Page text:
We’ve confused speed with importance. That mistake has amplified the pace of our communication and the number of our interruptions. A quarter of respondents in one survey said they feel pressured to answer instant messages immediately after receiving them, even if they’re working on something else. This has a massive impact on personal productivity. You can’t delve into extended periods of meaningful work if you’re constantly shifting your focus when one of 17 apps or devices alerts you about an incoming message, comment, tag, or desired action.

Five years after the iPhone’s release, Apple bragged that its servers had delivered over seven trillion push notifications. In the years since, the number has only risen. And it’s not just your phone. Your computer, tablet, and smartwatch, each with its own ecosystem of apps and widgets and programs, add to the pings and dings and intrusive visuals. Every one of these notifications is designed to capitalize on your attention, which means you can’t.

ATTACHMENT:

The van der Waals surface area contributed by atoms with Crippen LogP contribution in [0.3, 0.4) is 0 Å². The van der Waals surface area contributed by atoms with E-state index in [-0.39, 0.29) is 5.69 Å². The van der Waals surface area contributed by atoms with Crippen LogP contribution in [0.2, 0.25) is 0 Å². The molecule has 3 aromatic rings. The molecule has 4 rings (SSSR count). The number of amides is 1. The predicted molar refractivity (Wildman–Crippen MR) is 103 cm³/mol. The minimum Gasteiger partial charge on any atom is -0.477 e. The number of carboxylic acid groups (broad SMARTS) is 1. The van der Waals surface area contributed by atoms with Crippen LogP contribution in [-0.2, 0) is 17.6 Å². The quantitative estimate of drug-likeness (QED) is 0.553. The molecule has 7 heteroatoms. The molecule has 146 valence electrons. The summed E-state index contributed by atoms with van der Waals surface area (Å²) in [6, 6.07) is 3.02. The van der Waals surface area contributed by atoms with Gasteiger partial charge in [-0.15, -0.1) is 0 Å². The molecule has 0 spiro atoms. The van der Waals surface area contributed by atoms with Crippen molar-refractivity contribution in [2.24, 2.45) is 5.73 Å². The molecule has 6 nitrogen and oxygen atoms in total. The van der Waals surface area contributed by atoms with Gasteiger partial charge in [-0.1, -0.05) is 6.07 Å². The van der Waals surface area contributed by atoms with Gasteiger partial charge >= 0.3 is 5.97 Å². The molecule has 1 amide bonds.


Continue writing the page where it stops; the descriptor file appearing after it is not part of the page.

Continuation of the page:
A study by Hewlett-Packard and the University of London found when we divert our attention to incoming calls and messages it dings our IQ by 10 percent. That’s twice the effect of smoking marijuana. While it won’t permanently impair your cognitive functioning, “it will make you stupid temporarily,” say neuropsychologist Friederike Fabritius and leadership expert Hans Hagemann.

The only answer is to opt for delayed communication whenever possible. Unless you work in a customer service position where you have to be always on, you should engage email or Slack no more than two or three times a day unless you’re using those services to actively work on high-leverage projects like your Daily Big 3. I advise using your Ideal Week, along with your workday startup and shutdown rituals, to dedicate time for delayed communication.

Turning off your notifications is a critical part of limiting instant communication. I find it’s best to start by turning off all notifications on my desktop, phone, and any other device, and then asking, “Are there any apps from which I absolutely must receive notifications?” Once you’ve determined which precious few apps you’ll allow to notify you, you’ll want to pick the least obtrusive, jarring alert style possible. For me, that means no message previews, pings, dings, or lock screen notifications.